It's A Different World When You Walk With A Cane

by Roz Warren

Bat Masterson! Fred Astaire! Both were debonair dudes with canes I remember fondly from my (black and white) TV-watching youth. Fred's movies were often featured on those ubiquitous “Classic Movie of the Day” shows.  “Bat Masterson” was a prime time hit from 1958 - 1961.   

Bat and Fred were sophisticated. Sexy.  Watching them, I learned that having a cane could be cool. You can use it to fight crime. Or, if Ginger Rogers isn't around, you can dance with it.     

This is if you're a guy.  But where are the sophisticated, sexy dames with canes?

I'm asking because this week I'm a woman who is using a cane to get around.    

Attention Boomers! When you strain a leg muscle, elevate it! Ice it. Stay off your feet. Don't ignore it and continue to walk around as usual.         

When walking around for a week on my own injured leg failed to magically heal it, I turned to Michele, my awesome physical therapist. (Of course I have an awesome physical therapist on speed dial. I'm a middle-aged suburban Jew.)  

She wrapped my foot, told me to ice and elevate it, and gave me a refresher course in how to use my cane.  

How come I already had a cane? Are you kidding me? 

 If you're AARP age and haven't yet had reason to purchase a cane, you're either very lucky, so slothful that you never venture far enough from the sofa to risk injury, or the kind of person who borrows canes from other people. 

Not that there's anything wrong with that. I lend mine out often, mostly to other librarians. It's a fabulous cane. Sturdy. Adjustable. Metallic. Best of all, it's neon blue. 

I have gotten many compliments on the snazziness of my cane. 

Although the theme song from his TV show has been running through my head all week, when friends and co-workers see me coming they don't think “Bat Masterson.“ Or even “Fred Astaire. 

They tend to go with Grandpappy Amos, the old codger Walter Brennan played on “The Real McCoys.” In addition to “Gramps,” and “Pappy,”  I'm also being called  “Granny,“ “Gimpy” and “Hop-a-long.”   

It's partly my fault, for failing to go with my first impulse, which was to don top hat and tails for the duration. Sure, it would have puzzled the patrons at the library where I work to approach the circulation desk and find their librarian dressed more for “Putting on the Ritz, ” than checking out their books.  

But nobody would be calling me “Gimpy.”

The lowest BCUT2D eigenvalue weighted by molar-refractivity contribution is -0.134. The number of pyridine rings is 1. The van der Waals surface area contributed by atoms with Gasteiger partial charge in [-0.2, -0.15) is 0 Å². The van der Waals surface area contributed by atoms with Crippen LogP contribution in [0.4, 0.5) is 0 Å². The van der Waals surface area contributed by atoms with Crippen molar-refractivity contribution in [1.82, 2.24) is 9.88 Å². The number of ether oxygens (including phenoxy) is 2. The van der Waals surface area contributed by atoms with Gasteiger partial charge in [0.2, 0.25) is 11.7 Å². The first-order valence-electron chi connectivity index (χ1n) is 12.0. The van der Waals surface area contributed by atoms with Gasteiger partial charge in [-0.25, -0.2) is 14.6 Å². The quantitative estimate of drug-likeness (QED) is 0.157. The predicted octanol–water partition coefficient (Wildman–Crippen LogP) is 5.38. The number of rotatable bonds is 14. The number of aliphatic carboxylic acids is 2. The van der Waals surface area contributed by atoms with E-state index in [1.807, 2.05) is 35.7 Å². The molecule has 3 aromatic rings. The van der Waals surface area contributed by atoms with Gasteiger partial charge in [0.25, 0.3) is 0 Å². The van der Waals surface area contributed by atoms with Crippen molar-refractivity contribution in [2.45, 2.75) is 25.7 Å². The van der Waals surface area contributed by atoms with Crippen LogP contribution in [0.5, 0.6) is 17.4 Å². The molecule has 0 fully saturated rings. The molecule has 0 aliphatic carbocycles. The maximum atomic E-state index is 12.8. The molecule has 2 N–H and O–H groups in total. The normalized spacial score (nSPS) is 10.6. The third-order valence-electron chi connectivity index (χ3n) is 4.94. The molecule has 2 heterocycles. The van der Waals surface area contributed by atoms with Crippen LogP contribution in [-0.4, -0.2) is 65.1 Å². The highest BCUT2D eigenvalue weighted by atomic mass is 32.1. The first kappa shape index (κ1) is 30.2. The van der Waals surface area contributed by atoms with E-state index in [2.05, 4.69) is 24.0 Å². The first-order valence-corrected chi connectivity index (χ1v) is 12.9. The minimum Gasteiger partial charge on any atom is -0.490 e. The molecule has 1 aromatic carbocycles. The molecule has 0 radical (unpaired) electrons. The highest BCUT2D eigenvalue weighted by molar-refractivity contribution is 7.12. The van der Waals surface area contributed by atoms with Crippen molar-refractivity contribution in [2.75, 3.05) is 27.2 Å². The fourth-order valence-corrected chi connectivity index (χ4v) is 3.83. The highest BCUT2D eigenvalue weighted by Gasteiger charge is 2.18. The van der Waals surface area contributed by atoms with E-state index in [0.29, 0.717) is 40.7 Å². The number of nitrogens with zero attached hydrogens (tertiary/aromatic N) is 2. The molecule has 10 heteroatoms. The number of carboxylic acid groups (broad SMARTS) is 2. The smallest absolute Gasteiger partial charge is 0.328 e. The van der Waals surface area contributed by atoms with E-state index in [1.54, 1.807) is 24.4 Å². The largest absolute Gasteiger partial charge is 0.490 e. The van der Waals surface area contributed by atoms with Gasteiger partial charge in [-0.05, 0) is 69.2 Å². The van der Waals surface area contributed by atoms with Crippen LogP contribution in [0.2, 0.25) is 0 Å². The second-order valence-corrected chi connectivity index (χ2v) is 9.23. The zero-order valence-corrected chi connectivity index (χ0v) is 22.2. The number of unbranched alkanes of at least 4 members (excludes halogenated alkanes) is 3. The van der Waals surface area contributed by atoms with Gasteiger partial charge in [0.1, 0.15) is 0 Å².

Even if you aren't decked out like Fred Astaire, life is different when you're using a cane.  

People are nicer. They smile. They hold the door for you. They knock themselves out to perform small acts of kindness. They make sympathetic remarks. Total strangers grin when they see me coming and say “Good for you!”

For what? I wonder. Not falling over?

More likely, for not weeping in frustration as I hobble down the sidewalk as everyone else zips by me.         

A cane sometimes comes in handy. I've been using mine to point and gesture. And to close any door or drawer I can't quite reach. I waive it about for emphasis when I have a point to make, or pretend to thwack anyone who makes a point I disagree with.

This week, I'm not just another smart-ass. I'm a smart-ass with a prop. 

But the best thing about being a Boomer with a cane is that I‘m no longer invisible.  As women get older, fewer and fewer people pay attention to us. No longer young and hot and pretty, you seem to vanish. I can't tell you the number of times the commuter train conductor has walked right by without asking for my ticket, because, middle-aged librarian that I am, he simply doesn't see me.

Sure, it's fun to ride for free. But I can't say I'm crazy about this particular  “senior discount.“  

This week, though, everyone can see me again!  Not only that, but they smile and say hello. (And the train conductor both welcomes me aboard and makes sure I find a seat.) My cane not only grabs people's attention, it gives them a reason to be kind.        

And people do want to be kind. It's just that sometimes they need a little push (or in a few cases, a big fat shove) in the right direction. 

While it's a pity that you've got to be visibly struggling to bring out the best in people,  I‘ve enjoyed living in a world where people are at their best. Which isn't to say that I can't wait for the day when I can stop schlepping this lovely cane around and walk without it.               

If you haven't yet reached that important middle-aged rite of passage, the acquisition of a “sometimes” cane, I'm here to tell you that it's only a matter of time. But it's really not so bad. 

Of course, if you'd prefer not to get your own cane, you're more than welcome to borrow mine. 

I won't even call you Gramps. Wear a derby.  I'll call you Bat.